Rashid Rana Red Carpet 1 2007 Edition 1/5; C-print + DIASEC H. 95 x W. 135 in. Image courtesy of Gallery Chemould and Chattertjee & Lal Mumbai Image source: http://www.asiasociety.org From the exhibition – Hanging Fire: Contemporary Art from Pakistan, Asia Society, New York, 2009-10
Bani Abidi’s ironic video titled Shah Pipe Band Learns The Star Spangled Banner, 2004, followed a brass pipe band in Lahore hired by the artist to learn the Star Spangled Banner (the American national anthem). Through this work, the artist captured the anxiety of the uncertain times in Pakistan, and the country’s ambiguous relationship with the West. The futility of the exercise of learning the tune and the irony of it underlined this sentiment for the artist.
Ali Raza Throne II 2008 Burnt paper collage and acrylic on canvas H. 72 x W. 48 in. Image courtesy of the artist Image source: http://www.asiasociety.org From the exhibition – Hanging Fire: Contemporary Art from Pakistan, Asia Society, New York, 2009-10
Also on display were Anwar Saeed’s explicit illustrations in the book, I Pierre Seel, Deported Homosexual, a true story of a boy imprisoned in a Nazi concentration camp for being homosexual. By rendering these images, fantastical and sexual in form, the written story of pain and humiliation was made personal by the artist.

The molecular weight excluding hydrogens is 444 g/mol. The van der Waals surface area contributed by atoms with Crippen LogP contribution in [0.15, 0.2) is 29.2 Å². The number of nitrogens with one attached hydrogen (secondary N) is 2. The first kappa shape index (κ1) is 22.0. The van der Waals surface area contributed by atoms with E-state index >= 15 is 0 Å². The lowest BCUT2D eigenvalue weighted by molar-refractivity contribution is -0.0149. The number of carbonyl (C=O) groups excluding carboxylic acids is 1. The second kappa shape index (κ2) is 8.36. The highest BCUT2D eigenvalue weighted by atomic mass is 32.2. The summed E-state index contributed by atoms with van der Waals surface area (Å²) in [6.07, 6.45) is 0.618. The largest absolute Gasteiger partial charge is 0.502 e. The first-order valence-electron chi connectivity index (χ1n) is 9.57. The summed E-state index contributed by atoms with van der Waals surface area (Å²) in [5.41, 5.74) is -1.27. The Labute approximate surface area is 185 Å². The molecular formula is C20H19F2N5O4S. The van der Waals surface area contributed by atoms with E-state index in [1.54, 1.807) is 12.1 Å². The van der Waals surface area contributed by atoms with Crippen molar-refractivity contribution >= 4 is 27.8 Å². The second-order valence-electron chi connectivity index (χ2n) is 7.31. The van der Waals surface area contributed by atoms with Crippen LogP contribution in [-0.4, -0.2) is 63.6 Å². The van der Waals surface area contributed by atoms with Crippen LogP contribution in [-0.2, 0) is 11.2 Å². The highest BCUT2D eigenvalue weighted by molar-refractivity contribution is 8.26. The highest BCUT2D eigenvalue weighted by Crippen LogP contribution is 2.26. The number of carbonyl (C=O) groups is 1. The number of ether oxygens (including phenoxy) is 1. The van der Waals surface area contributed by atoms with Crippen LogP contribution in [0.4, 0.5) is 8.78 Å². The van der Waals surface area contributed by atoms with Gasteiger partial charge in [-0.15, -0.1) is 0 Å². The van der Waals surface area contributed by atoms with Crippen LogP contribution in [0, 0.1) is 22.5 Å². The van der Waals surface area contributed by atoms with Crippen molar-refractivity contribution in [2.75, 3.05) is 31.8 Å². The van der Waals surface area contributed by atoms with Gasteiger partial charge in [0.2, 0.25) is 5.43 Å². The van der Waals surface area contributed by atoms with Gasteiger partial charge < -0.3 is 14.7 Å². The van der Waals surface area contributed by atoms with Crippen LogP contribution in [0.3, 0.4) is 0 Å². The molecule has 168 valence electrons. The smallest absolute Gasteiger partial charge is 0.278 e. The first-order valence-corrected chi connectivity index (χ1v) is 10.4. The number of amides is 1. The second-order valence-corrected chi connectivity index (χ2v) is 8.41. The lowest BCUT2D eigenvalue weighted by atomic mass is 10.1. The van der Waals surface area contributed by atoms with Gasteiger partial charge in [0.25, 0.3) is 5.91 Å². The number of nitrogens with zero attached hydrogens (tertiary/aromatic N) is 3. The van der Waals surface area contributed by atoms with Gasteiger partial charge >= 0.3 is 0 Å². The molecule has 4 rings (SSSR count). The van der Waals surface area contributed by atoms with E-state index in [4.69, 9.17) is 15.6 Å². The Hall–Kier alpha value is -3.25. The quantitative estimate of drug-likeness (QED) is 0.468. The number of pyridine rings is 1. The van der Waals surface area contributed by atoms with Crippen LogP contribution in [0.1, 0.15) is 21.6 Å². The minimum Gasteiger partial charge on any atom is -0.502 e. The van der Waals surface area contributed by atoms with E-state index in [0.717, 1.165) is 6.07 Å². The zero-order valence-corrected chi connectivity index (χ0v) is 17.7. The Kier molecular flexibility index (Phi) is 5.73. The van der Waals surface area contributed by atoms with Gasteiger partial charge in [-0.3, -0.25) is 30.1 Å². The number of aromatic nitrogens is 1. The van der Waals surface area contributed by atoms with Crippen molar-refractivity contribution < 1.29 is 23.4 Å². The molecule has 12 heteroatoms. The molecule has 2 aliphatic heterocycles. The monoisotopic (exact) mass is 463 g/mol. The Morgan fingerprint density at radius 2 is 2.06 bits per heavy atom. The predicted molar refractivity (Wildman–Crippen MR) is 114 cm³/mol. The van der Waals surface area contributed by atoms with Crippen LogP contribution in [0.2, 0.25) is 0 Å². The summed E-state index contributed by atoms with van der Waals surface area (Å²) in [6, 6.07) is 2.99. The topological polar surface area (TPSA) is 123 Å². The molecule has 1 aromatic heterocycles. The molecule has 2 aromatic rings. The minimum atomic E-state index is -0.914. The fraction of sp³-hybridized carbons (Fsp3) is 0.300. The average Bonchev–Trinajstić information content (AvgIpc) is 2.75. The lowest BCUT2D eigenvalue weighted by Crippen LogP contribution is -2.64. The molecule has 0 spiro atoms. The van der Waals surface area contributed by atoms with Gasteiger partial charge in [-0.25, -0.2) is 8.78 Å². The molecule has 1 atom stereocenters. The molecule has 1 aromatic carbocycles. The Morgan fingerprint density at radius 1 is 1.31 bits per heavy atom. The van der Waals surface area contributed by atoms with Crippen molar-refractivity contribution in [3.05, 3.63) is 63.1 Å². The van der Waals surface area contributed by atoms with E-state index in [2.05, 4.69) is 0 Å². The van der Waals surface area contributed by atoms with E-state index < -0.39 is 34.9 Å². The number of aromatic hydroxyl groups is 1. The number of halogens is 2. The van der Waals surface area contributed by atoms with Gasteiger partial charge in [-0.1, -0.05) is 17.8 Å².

Like Saeed, Ali Raza also used text, but as raw material for his paintings. He burned advertisements and used the ash to create collages with acrylic paint, commenting on the issues of censorship and corruption that continue to confront Pakistani society on a daily basis.
Importantly, paintings by Zahoor ul Akhlaq, who died in 1999, were also part of this exhibition. An important figure amongst Pakistani artists, he revived the techniques of miniature painting, and encouraged students to innovate with subject matter. This teaching is evident in one of his works that was on display, the triptych A Visit to the Inner Sanctum 1-3, 1997, which although in the style of miniature painting was abstract in content and form.
This exhibition represented the range and vitality of contemporary Pakistani art, in terms of medium as well as content. The exhibition, not being too far in the past, is also a significant marker in the continuing practices of these and many other artists living and working in Pakistan.